Our movies can be very unpredictable. For instance, you can never guess which stunning outfit the heroine will wear in the scene in which the hero is telling the fair north-Indian Telugu-speaking-with-a-strange-north-Indian-accent villain that HE WILL FINISH OFF ALL HIS HENCHMEN, who are throwing themselves at the hero one after another so that they can get killed sequentially.
Also, it's impossible to predict the exact nano-second at which the customary item song will occur in the movie. Or the exact number of bones the hero will break. Or the exact bank balance of the rich scumbag politician.
You have to give Tollywood the credit it is due.
Iddarammayilatho is as unpredictable. It is basically like a packet of Lays. Glossy packaging, and lots of air. And if you grope hard enough, there's a measly handful of the same thing that has been fed to you for decades. It doesn't satiate you, but you make do with it.
The movie is as typical and generic as they get. However, to its credit, it's entertaining, to an extent.
Now for the story. Akanksha (Catherine Tresa) is a girl who you must take pity on. As a rule, she only speaks baby-talk. Worse, she speaks to herself a lot. And she can't talk at a volume lower than the average noise level at a football stadium. Plus, she is unaware of man's second biggest invention - clothing. This very adorable Akanksha, who has just landed in Spain to study, finds a diary in the room she moves into.
The diary describes the love story of Komali (Amala Paul) and Sanju Reddy (Allu Arjun). Komali is am orthodox Brahmin girl (read: she wears jasmine in her hair, dresses in langa-voni wherever she goes, speaks in a "hilarious" accent, and she is trained in both Indian classical music and dance), who has come all the way to Spain to learn to play the violin. Apparently, the guru there is one of a kind (when you see that he's played by Brahmanandam, you realize what they're saying). Sanju is a totally chilled-out guy (read: he has spiked hair, plays the guitar, and dances on the street).
The two hit it off, sing songs etcetera, and after a century of jokes involving her music teacher, are getting ready to get hitched. However, Komali is in possession of something really deadly, and this puts her life in danger. Looming in the background is a mining scam, some rich villains and masked gunmen.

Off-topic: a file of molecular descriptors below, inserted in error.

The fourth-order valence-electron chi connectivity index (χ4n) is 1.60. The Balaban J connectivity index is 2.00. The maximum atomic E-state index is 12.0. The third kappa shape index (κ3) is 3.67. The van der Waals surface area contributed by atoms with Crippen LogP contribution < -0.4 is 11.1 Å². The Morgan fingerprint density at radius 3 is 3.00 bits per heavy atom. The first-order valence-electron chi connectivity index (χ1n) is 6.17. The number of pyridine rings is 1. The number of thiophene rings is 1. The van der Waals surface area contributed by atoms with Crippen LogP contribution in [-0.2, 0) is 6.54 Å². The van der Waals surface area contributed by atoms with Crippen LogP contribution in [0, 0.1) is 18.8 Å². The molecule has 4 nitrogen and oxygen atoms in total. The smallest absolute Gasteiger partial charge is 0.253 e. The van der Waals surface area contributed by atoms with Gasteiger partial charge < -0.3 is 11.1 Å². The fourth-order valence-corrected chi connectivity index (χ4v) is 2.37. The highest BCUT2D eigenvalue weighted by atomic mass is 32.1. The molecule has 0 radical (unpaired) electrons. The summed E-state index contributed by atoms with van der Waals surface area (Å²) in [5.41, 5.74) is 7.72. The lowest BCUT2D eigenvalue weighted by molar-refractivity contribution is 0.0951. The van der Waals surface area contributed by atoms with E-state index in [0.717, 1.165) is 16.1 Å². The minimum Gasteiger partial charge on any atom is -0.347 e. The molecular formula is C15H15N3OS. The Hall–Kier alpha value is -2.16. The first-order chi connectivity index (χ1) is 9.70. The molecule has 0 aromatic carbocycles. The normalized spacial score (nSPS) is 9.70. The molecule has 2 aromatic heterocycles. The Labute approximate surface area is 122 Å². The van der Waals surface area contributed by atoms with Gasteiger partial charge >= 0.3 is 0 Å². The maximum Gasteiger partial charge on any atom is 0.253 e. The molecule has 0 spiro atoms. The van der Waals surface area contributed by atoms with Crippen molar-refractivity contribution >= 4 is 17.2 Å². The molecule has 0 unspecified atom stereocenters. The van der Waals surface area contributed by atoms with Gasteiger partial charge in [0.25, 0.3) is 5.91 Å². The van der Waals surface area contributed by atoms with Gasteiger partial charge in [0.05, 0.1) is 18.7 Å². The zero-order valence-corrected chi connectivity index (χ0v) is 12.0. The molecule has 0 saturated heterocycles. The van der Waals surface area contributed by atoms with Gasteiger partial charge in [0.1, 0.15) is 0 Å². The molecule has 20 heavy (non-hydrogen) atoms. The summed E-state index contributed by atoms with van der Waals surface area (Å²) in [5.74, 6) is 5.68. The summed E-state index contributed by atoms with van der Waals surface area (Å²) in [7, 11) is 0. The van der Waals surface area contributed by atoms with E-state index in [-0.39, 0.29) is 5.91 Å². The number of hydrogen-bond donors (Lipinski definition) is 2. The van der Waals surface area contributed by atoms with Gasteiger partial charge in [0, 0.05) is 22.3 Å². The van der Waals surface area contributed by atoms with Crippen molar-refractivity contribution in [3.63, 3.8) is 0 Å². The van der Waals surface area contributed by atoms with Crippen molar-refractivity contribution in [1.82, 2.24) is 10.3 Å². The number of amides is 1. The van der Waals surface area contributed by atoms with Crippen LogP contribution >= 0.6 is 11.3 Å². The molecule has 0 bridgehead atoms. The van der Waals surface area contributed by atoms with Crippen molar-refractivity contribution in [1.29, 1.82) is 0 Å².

If this is a thriller, there's not enough substance in the "thriller" part of the story; it's just something that is shown in literally every Telugu film. If this is a love story, then it should have had more romance. The Amala Paul - Allu Arjun track is cute, with a couple of good moments, and deserved more screen time than this.
The makers fill the gaps with violent action scenes dragged out in slow motion. Innovative as their filming may be, you kind of get the drift after a while, and begin to get impatient.
The writing is fun in places. Puri Jagannadh gives you some tongue-in-cheek scenes and lines, like when he says that movies have been defaming the Reddys of Rayalaseema. And more notably whenever he makes Sanju insist that men aren't the sexual predators that women make them out to be. But the wit is sparse.
There's one thing you notice about Iddarammayilatho, and that is Puri Jagannadh's sense of style. The film is beautifully shot, and it's not just about the foreign locales. Like we said, the fights are stylized, too. In addition, the music is pretty good, and easy on the ears. Thanks to these two departments, the songs turn out really well.
So does Iddarammayilatho belong solely to its cinematographer and its music director? Pretty much. And, to Allu Arjun. Without whom Iddarammayilatho wouldn't have had a pulse.
Apart from zipping around and defying gravity, Arjun is also effortlessly expressive, through drama as much as through humour. Despite the film's overall predictability, he is easily given its best moments, and its best lines.
Amala Paul is good, wears nice clothes, and emotes well. She has reached the next level of all aspiring Tollywood actresses - she's ready for an R S Brothers ad now. On a serious note, this lady should be given some serious meat in her films.
Catherine Tresa (spelt as Teresa in the credits) has had a raw deal. The character she plays is supremely irritating, lacking grace, sense and any semblance of maturity. Tresa was clearly asked to overact her way through this, and she gladly obliged. It's not without reason that you root for Sanju when he keeps putting her in her place. For instance, unappreciative of her fashion sense and her hot-pants inclination, he once yells at her, "Pant esko! Choodaleka chastunnamu." You agree.
Ali and his afro fail to make you laugh. The Ali-Brahmanandam track is plain morbid. Ramesh, Shawar Ali and Subbaraju are the other prominent faces in the movie. Tulasi hams as usual, and Nasseer speaks incomprehensible Telugu.
In all, Iddarammayilatho is regular Tollywood fare. You won't tell your grandchildren about it, but you could watch it once if you have time to kill. Try and keep the kids away, though, because of the violence.